Currently, four different shifts of workers keep this manufacturing process going around the clock, rotating from station to station to avoid boredom and a consequent decline in product quality. The facility is poised for growth, with an entire room of unused photolithography and chemistry machines. The plant also has room to expand, as it occupies only three of the ten acres the company owns in the area. And it lies on land that is far from the fault lines that run through the Bay Area, including Affymetrixs headquarters. If the market for Affymetrixs arrays continues to expand as predicted by many analysts, the company appears ready to meet the demand.
Stages of Affymetrix Manufacturing Process:
1. Workers suit up in cleanroom garb and go through corridor to class 1000 cleanrooms where chips are fabricated.
2. In the first room, silica wafers in coded boxes are catalogued and coated with polyimide light-sensitive coating. 3. Wafers go to photolithography and chemistry station room. 4. Wafers are inserted in chemistry station and are coated with a liquid containing a single base. 5. A camera confirms the serial number of the wafer and the wafer goes to the photolithography station. 6. An operator inserts a mask in the photolithography station above the wafer. A computer checks the mask to ensure that it is the correct one for that stage. 7. The operator manually aligns the wafer and mask, or in new machines, a computer-controlled process aligns the wafer and mask. 8. The wafer is exposed to light. 9. The wafer is transferred to the chemistry station, where it is prepared for the addition of the next base. 10. The process is repeated until all of the bases in the 16- to 25- mer oligos are synthesized on the wafer. 11. The wafers are transferred to a new room, catalogued, and divided into chips. 12. The chips are glued onto cartridges using a patented machine process. 13. Chips are checked using quality control standards. 14. The chips are packaged and readied for shipment.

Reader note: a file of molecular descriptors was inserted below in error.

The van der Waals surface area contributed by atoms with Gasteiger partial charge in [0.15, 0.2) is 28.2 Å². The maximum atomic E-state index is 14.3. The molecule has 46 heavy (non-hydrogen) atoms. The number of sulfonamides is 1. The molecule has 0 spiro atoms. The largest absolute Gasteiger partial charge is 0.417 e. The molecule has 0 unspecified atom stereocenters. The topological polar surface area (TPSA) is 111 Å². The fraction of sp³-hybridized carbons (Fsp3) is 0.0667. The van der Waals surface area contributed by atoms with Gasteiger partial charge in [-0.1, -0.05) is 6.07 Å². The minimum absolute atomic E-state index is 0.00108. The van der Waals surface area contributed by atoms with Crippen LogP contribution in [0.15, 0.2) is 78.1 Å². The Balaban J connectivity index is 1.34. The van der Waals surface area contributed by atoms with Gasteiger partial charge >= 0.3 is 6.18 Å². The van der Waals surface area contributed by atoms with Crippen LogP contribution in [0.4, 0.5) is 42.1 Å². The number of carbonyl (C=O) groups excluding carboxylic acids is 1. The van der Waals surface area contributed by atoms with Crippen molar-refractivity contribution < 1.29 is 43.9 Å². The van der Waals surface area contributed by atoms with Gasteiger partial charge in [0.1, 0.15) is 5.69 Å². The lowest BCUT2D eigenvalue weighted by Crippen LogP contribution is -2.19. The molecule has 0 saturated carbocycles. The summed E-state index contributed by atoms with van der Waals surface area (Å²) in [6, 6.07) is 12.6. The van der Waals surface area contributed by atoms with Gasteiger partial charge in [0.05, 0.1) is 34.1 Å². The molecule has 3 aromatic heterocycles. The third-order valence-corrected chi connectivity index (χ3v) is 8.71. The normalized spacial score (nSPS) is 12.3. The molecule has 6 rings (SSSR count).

2. In the first room, silica wafers in coded boxes are catalogued and coated with polyimide light-sensitive coating.
3. Wafers go to photolithography and chemistry station room.
4. Wafers are inserted in chemistry station and are coated with a liquid containing a single base.
5. A camera confirms the serial number of the wafer and the wafer goes to the photolithography station.
6. An operator inserts a mask in the photolithography station above the wafer. A computer checks the mask to ensure that it is the correct one for that stage.
7. The operator manually aligns the wafer and mask, or in new machines, a computer-controlled process aligns the wafer and mask.
8. The wafer is exposed to light.
9. The wafer is transferred to the chemistry station, where it is prepared for the addition of the next base.
10. The process is repeated until all of the bases in the 16- to 25- mer oligos are synthesized on the wafer.
11. The wafers are transferred to a new room, catalogued, and divided into chips.
12. The chips are glued onto cartridges using a patented machine process.
13. Chips are checked using quality control standards.
14. The chips are packaged and readied for shipment.